Paul’s warning is clear. Heresy has no place alongside sound Christian teaching. If a false teacher will not recant, then he or she needs to be removed. In your study, don’t ever assume that you have come up with a new understanding of Scripture. The Bible has been around long enough that someone somewhere has already had that thought or that understanding. Research your interpretation. Check it against trusted sources. Remember also that the Church is old enough to have collected heretical baggage along her way and passed it off as doctrine, sometimes forming even whole denominations (which is also “heretical” when you think about it). As Glenn Beck says, do your own homework. You may have actually exposed some of it. Be prepared to face the backlash of the Unstudied and the “This is the Way We’ve Always Done It” Crowd. If you are right, be humble. Don’t go around saying you’ve found the “Truth” because nobody likes that. Instead, offer it as an alternative, and be certain in your facts.

Think critically, both of what you have learned and what you study. Be wiling to ask questions when something doesn’t sound right. God bless you in your journey.

The Third Commandment

www.bible.com/72/jhn.13.34.hcsb

Jesus was once asked what are the greatest commandments in the Law. He said that the two greatest commandments were the Love God with all your heart, soul and mind, and to love your neighbor as yourself. These didn’t change with the advent of Christianity. We are still expected to follow these commands under grace. But Jesus then added a third commandment, one distinctive to the Christian faith and experience. He said that Christians ought to love one another. Weird, huh? It seems like that should be a given. If I love God and love neighbors, wouldn’t I love my fellow Christians?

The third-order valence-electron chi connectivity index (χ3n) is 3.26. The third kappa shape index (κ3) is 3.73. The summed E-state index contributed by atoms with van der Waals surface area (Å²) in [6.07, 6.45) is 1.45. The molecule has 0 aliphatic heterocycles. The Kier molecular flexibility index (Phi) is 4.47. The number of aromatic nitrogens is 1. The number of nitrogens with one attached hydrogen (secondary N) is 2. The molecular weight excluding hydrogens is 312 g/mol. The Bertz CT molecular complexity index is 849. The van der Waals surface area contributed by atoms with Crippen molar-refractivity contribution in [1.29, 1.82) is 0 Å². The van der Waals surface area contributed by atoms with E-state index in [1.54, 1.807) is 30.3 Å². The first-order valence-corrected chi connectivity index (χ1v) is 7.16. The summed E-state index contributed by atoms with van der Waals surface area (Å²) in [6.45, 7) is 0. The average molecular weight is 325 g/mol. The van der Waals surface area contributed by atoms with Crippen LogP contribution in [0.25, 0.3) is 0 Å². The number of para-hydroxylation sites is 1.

It seems to me that Jesus knows us better than we think. But what commandments have we violated more than this? And do you know what excuse we use to avoid obeying this commandment? They don’t believe like we do. We don’t associate with them. We don’t fellowship with them. We don’t do anything with them that might look like we love them. Hmmm.

Should there be recognition of doctrinal differences? And are there boundaries that denominations should not cross, boundaries of orthodoxy? Is there orthodoxy? Should the Bible have the final say on what we ought to believe, or should the Church? Because if we are going to disobey this commandment of Jesus, then we ought to have a really good reason. Is our reasoning strong enough to “tithe mint and dull and cumin, but avoid the weightier matters if the law”?

This is the tension between love and truth. Many churches exclude others based on truth. Other churches avoid truth and include everyone based on love. Is the “other” in one another a person also saved by grace, washed in blood through faith in Christ Jesus who must also live up to a code of conduct expected of the Christian?

It is very easy for us to dismiss “one another” when they don’t believe as we do, or their practices are different. We may stand and point fingers at each and declare “heretic”! all day long. But we forget that we are all fighting he same battle, the same enemy. And this enemy has enjoyed much success because he has us fighting each other instead of him. Are there greater evils in the world than a rival denomination? It seems we have bigger fish to fry than making sure everyone believes in exactly the same way.

I believe that every denomination has a problem in its doctrine somewhere. Nobody has it right. And I don’t know if this side of heaven we’ll ever figure it out. But I do believe some have it more right than others. Certain essential doctrines like the resurrected Christ, His atonement for our sins, the veracity of the Scriptures, the presence of the Holy Spirit in the Church and a host of other things. But let us not turn on each other over petty things, like worship styles and architecture, crowd sizes and preaching styles. We have a bigger mission. Let us learn how to love one another, despite our differences, learn to combine our strength and defeat this enemy’s work among us.

God bless you all today.